With parents Jim and Ellen sitting in the front row, the 18-year-old Hughes was soft spoken, confident and composed speaking on a stage that included Harris and Shero.

The Florida-born Hughes said he had no doubt he would be playing next season in the NHL for the Devils and he hopes to play a creative game.

It is just what the talent-starved Devils need. The past week was a major step in Shero’s rebuilding plan over the past four years. It started soon after he was hired with the trades for Hall and Palmieri, the draft of Hischier, another center, and now the selection of Hughes and the trade with Nashville for Subban and his $9 million cap hit for each of the next three seasons.

Hughes hasn’t stopped going since the draft. He returned to New Jersey with Shero, Harris and his parents on a private jet and spent the next few days making media appearances. He attended the New York Yankees game against Toronto on Monday night, sitting for 30 minutes with Hall of Famer Reggie Jackson and actor Adam Sandler.

He is eager now to return to suburban Toronto, where he grew up, and begin preparations for an 82-game season against men, and being a part of a team.

”I want to be Jack Hughes, not Patrick Kane or Matt Barzal,” Hughes said. ”I want to have my own flavor, my own excitement to my game.”

The 170-pound playmaking center mixed poise, drive, and sheer skating ability to score 74 goals and 154 assists in 110 games with the USA Hockey National Team Development Program.

It will be interesting to see what he does with the Devils. Hischier had 20 goals and 32 assists as a rookie.

Hughes doesn’t see himself as competing with Hischier for the job as the top-line center.

”I think to win you have to have 1A and 1B,” said Hughes, who will wear No. 86 with the Devils. ”No team wins with just one really good center. Travis Zajac has been a really good center for a long time and I think the Devils are in a really good spot. In the NHL, I feel whoever I play with will be a really good player.”

Coach John Hynes is looking forward to using all his new talent.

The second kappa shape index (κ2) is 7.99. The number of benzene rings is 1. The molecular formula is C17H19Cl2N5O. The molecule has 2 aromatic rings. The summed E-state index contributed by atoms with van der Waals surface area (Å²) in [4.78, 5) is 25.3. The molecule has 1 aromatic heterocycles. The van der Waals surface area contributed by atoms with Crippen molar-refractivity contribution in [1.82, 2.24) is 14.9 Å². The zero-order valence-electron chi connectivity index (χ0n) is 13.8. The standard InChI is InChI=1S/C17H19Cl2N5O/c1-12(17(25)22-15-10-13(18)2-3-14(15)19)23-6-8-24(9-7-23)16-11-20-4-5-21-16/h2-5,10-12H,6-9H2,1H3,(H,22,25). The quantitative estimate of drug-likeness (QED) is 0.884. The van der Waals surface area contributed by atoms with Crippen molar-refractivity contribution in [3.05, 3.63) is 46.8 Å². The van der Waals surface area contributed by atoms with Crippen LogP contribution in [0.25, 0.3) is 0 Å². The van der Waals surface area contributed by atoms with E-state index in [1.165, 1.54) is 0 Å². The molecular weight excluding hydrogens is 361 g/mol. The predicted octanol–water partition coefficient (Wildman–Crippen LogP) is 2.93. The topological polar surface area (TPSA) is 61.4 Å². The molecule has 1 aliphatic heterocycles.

”It’s exciting,” Hynes said. ”It’s what you want. You want guys to come in and give you a chance to win and coach some excellent players.”

And who is to say the Devils are done? They still have $25 million available in cap space.

”I feel with the pieces we have at this moment, we are a much better team than we were on Thursday,” goaltender Cory Schneider said. ”That’s encouraging.”

More AP NHL: https://apnews.com/NHL and https://twitter.com/AP-Sports

PHT Morning Skate: Hughes picks No. 86; Gritty surprises fan

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Welcome to the PHT Morning Skate, a collection of links from around the hockey world. Have a link you want to submit? Email us at phtblog@nbcsports.com.

• Why did the Avs trade Carl Soderberg? (Mile High Hockey)

• Breadman will get dough wherever he ends up. (Postmedia)

• Jack Hughes to wear “flashy” No. 86. (ESPN)

• The Winnipeg Jets face cap challenges this summer. (Sportsnet)

• Breaking the free agent goalie market. (TSN.ca)

• One Toronto draft pick once trick-or-treated at Mike Babcock’s house. (Sportsnet)

• First-round pick says sister is better than him. (CBC.ca)

• Jarome Iginla atop the list of Hall of Fame candidates for 2020. (TSN.ca)

• The NHL’s secret spending cap: How a shift in escrow acts as a hidden force that discourages spending. (The Athletic)

• How the United States Hockey League prepared Ronnie Attard for the big time. (USA Hockey)

• A seven-year-old hockey fan wanted a prosthetic leg that repped his favorite team, and Gritty was happy to surprise him. (CNN)

• A list of the five frontrunners to sign Matt Duchene. (The Hockey News)

Scott Billeck is a writer for Pro Hockey Talk on NBC Sports. Drop him a line at phtblog@nbcsports.com or follow him on Twitter @scottbilleck.

Blackhawks’ defense suddenly looks respectable

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Look, adding Olli Maatta and Calvin de Haan doesn’t transform the Chicago Blackhawks’ defense into, say, the Nashville Predators’ group before they traded P.K. Subban for cap space, frankincense, and myrrh. These tweaks do make a return to the playoffs a whole lot more likely for Chicago, though.

[More: Blackhawks trade for De Haan, send Kahun to Pens for Maatta.]

Because, honestly, the Blackhawks’ defense was astoundingly terrible in 2018-19. To the point that it’s impressive Chicago even created the illusion of being semi-competitive.